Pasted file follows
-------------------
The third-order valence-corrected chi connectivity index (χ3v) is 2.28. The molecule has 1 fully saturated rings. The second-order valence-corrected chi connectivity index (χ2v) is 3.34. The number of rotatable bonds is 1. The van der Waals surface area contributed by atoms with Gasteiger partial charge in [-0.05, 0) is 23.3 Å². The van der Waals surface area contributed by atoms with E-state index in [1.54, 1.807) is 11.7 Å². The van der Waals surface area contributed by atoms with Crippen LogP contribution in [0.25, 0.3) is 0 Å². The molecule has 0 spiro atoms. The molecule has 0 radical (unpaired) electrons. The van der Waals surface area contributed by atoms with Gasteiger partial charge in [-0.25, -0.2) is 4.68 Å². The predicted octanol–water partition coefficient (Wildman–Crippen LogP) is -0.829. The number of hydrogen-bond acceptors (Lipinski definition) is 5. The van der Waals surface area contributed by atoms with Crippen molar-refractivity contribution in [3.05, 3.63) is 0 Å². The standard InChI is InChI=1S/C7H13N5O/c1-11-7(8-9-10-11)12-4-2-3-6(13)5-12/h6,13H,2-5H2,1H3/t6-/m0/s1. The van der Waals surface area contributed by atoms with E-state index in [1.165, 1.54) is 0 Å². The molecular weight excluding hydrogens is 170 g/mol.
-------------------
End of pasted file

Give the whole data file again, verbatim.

The third-order valence-corrected chi connectivity index (χ3v) is 2.28. The molecule has 1 fully saturated rings. The second-order valence-corrected chi connectivity index (χ2v) is 3.34. The number of rotatable bonds is 1. The van der Waals surface area contributed by atoms with Gasteiger partial charge in [-0.05, 0) is 23.3 Å². The van der Waals surface area contributed by atoms with E-state index in [1.54, 1.807) is 11.7 Å². The van der Waals surface area contributed by atoms with Crippen LogP contribution in [0.25, 0.3) is 0 Å². The molecule has 0 spiro atoms. The molecule has 0 radical (unpaired) electrons. The van der Waals surface area contributed by atoms with Gasteiger partial charge in [-0.25, -0.2) is 4.68 Å². The predicted octanol–water partition coefficient (Wildman–Crippen LogP) is -0.829. The number of hydrogen-bond acceptors (Lipinski definition) is 5. The van der Waals surface area contributed by atoms with Crippen molar-refractivity contribution in [3.05, 3.63) is 0 Å². The standard InChI is InChI=1S/C7H13N5O/c1-11-7(8-9-10-11)12-4-2-3-6(13)5-12/h6,13H,2-5H2,1H3/t6-/m0/s1. The van der Waals surface area contributed by atoms with E-state index in [1.165, 1.54) is 0 Å². The molecular weight excluding hydrogens is 170 g/mol.